Last week I watched a documentary on the Jaycee Dugard kidnapping. Watching the show got me thinking about Phillip Garrido's sentencing and how excessive it is. Now, before this post gets lit up with comments accusing me of condoning this asshole's behavior, let me state for the record that I DO NOT condone what Garrido did. What I'm questioning is the absurdly long sentence he received.
Think about that for a second -- 431 years.
Here's what the Eighth Amendment says:
Excessive bail shall not be required, nor excessive fines imposed, nor cruel and unusual punishment inflicted.
"Nor cruel and unusual punishments inflicted". 431 years is cruel and unusual. Why not just say "life in prison without parole"? Is putting Garrido away until he's 489 years old (he's 58 now) really going to send a message or make a difference? I highly doubt it. It's a ridiculous sentence.
At least one of the Garridos' neighbors agrees with me:
[...]he's not going to live 400 years. It makes no sense to convict somebody of 400 years when you know we have maybe 20-30 years left,
I realize I'm probably arguing semantics here -- 431 years is essentially life in prison -- but I just don't get why the judge didn't explicitly say that. Again, I don't see what "431 years" says any better than "life imprisonment". 431 years isn't going to negate the fact Dugard and her children are scarred for life or send Garrido to Hell any faster. So, really, what's the point?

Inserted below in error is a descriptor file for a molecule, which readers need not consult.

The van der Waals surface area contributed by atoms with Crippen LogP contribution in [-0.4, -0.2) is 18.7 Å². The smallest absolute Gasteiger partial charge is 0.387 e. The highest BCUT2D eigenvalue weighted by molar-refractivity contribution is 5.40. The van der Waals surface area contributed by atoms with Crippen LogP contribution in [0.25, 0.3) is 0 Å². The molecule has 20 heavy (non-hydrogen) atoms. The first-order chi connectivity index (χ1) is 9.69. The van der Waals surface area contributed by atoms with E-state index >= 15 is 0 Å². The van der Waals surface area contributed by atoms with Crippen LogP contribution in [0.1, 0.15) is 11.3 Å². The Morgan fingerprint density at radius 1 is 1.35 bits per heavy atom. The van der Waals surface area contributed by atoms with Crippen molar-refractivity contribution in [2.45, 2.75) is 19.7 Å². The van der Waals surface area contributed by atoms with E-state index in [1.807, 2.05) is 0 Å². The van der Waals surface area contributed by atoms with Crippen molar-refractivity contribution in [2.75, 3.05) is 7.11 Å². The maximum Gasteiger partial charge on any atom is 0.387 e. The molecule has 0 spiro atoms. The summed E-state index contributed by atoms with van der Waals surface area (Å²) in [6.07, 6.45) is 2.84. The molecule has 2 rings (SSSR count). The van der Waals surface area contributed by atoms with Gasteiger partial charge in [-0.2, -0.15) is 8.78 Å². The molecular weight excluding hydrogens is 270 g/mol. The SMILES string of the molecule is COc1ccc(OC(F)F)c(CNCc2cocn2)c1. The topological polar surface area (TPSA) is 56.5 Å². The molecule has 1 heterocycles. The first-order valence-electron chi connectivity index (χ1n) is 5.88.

Put it this way: Garrido would be EXECUTED sooner. And look at how long inmates wait on Death Row.
Somehow I don't think this is what the Founding Fathers envisioned when they architected the criminal justice system. Someone should petition the Supreme Court to review the Constitutionality of sentences like Garrido's. I'd love it if (one of the liberal Justices anyway) ruled crap like this unconstitutional. The ideal ruling would be the maximum sentence couldn't exceed a person's life expectancy.
Where have you gone, Earl Warren?